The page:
Unidentified Maul

This is another card that is run in aggro paladin. It has the ability to summon two 1/1s, give your minions divine shield, give your minions taunt, and give your minions +1 attack. When this card was revealed, it appeared as if most of those effects were useless. However, all the effects greatly benefit the aggro paladin deck, a deck that wasn’t meta relevant prior to this expansion. +1 attack pushes more damage to the face. Two 1/1s establish board presence. Divine shield helps your board stick around and taunt helps you against other, faster, aggro decks. Not to mention the weapon is another four damage to the face all by itself.

Twilight Acolyte

This one was my mistake. Everyone thought that Twilight Acolyte was going to be an incredible card, and I just didn’t see it. I didn’t think there were enough dragons to make dragon priest a worthwhile deck. I also didn’t think swapping attack with another minion would be a particularly powerful ability. Turns out it is. This is essentially Aldor Peacekeeper turned up to 11. As long as you hit something with 4 attack or higher, you are getting value. This also combos with Cabal Shadow Priest to allow you to take control of any card you want,

Possessed Lackey

At first glance this card looks horrible. Five mana for a 2/2 body and a random deathrattle effect that can easily be silenced? Why on earth would anyone run this card? One word: Doomguard. Being able to cheat out Doomguard (or possibly the new 9 mana powerhouse Voidlord) is worth playing even this bad body. Heck, you can use Doom Pact to sacrifice it on the turn you play it, and sidestep any chances for silence ruining your day. Your freshly summoned demon can then be combined with Carnivorous Cube to produce a ton of charge damage to your opponents face. This is an important part of Cubelock, one of the fastest rising decks in the meta and will likely end up being an important combo piece in all demon decks for years to come.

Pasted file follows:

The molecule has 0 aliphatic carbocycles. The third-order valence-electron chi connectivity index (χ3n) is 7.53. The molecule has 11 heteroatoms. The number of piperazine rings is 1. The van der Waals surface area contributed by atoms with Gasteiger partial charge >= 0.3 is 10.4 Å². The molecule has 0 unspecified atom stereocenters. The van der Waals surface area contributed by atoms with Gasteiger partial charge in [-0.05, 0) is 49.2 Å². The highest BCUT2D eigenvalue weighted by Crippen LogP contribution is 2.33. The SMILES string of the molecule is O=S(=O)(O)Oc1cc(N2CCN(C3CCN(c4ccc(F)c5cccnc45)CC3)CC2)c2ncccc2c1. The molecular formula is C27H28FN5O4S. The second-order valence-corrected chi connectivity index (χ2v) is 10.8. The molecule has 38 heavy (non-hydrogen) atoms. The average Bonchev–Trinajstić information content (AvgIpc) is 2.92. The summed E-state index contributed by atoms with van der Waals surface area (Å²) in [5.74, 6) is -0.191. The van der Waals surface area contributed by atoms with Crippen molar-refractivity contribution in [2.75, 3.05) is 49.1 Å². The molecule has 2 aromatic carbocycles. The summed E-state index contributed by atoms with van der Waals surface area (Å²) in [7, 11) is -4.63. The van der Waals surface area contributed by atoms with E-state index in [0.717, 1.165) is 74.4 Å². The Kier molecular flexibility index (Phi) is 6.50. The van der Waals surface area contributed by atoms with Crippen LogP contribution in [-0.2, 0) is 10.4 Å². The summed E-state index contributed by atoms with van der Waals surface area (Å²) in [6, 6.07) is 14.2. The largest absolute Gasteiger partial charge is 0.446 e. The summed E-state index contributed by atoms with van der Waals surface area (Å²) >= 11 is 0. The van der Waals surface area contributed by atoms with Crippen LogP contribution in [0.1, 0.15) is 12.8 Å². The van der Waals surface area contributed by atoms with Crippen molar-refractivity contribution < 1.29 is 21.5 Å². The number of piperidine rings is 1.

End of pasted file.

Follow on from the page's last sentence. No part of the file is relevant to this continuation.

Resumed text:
Spiteful Summoner

Our last two cards were overlooked because of a simple misconception. At first, we thought that you would have to fill a deck with big spells for big spell synnergy to work. Turns out you only have to run two or three. Spiteful Summoner has found its way into priest decks that run Free from Amber and Mind Control, in order to guarantee pulling an eight or ten mana minion. That’s more than enough stats to make Spiteful Summoner a worthwhile inclusion.

Grand Archivist

Grand Archivist is good for the same reason. If all you do is run a few high level spells then Grand Archivist always casts them. Mind Control every turn, Free from Amber every turn, really any massive spell will do. There have even been hunter decks that run Grand Archivist to immediately pull Call of the Wild. As long as there are ten mana spells, Grand Archivist will still have a place in the meta.

What Kobolds and Catacombs cards took you by surprise? Let us know in the comments.